It was then that she realized that she needed to be doing more – and fast. So she started her search for that next big position.
Up till that point, Sharon said she was just “casually looking” for her next role...but as the conversation went on, I quickly realized that she was going into this search blind, with no strategy or game plan. She believed her “big sell” was her passion for mentoring and leadership so she capitalized on that during her interviews. The truth about that, however, is that a passion for mentoring and leadership is a great add on – but for most big corporations, it’s simply not a qualifying factor. She tried as best as she could but of course, this haphazard search simply wasn’t getting her the interviews or offers she wanted. She’d considered stopping for a bit and then maybe trying to start up again later – but the heavy truth about all this? Sharon wasn’t just casually looking. She was closing door after door to opportunity. She was failing.
I see so many parents in the exact same situation as Sharon: burnt out and fed up with work, and struggling to put on a brave face for the kids. But, like Sharon, many parents don’t seem to realize just how observant our kids can be. The kids see what’s going on, and it’s only a matter of time before an employer sees it too.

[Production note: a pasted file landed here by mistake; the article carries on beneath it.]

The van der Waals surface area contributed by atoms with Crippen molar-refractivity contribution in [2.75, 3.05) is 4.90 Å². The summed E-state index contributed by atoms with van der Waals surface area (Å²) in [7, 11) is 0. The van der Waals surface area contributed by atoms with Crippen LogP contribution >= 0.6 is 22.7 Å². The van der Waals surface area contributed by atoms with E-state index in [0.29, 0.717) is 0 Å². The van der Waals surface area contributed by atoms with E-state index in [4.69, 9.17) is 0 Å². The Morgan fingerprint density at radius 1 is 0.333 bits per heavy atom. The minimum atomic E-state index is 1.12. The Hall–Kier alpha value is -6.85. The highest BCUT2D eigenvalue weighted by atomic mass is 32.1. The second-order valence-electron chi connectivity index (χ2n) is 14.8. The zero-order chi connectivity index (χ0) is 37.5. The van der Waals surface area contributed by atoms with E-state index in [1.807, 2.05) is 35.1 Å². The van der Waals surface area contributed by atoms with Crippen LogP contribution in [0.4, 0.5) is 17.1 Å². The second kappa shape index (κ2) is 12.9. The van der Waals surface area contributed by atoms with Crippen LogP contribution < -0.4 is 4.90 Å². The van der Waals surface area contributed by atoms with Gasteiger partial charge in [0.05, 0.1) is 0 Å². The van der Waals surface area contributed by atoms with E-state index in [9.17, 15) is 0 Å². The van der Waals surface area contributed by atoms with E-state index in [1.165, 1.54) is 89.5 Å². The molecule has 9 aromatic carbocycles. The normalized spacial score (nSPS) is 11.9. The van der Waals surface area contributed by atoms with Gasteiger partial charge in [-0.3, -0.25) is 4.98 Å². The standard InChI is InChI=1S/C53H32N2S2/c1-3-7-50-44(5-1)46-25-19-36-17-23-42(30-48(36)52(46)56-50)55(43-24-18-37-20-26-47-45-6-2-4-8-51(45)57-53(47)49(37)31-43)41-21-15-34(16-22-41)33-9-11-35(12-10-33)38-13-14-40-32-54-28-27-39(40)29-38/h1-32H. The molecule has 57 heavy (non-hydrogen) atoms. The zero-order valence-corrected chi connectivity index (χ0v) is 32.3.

Do you realize that when you walk into that office sad every single day, that you hate what you once loved? I get you’re trying to hide it and think you’ve got your game face on, but do you really believe that no one sees your apathy? Your depression? That growing loss of passion? No employer wants talent that doesn’t care for what they do; they are watching and they know. You need to be prepared to find something new because whether it’s on your time in your way, or on their time in their way, something is going to happen. Do you really want to wait to be “let go” by a job that you don’t even enjoy? It’s time to stop just “casually looking” and take your frustrations seriously. You owe it not only to yourself but to your loved ones to find a career that gets you excited.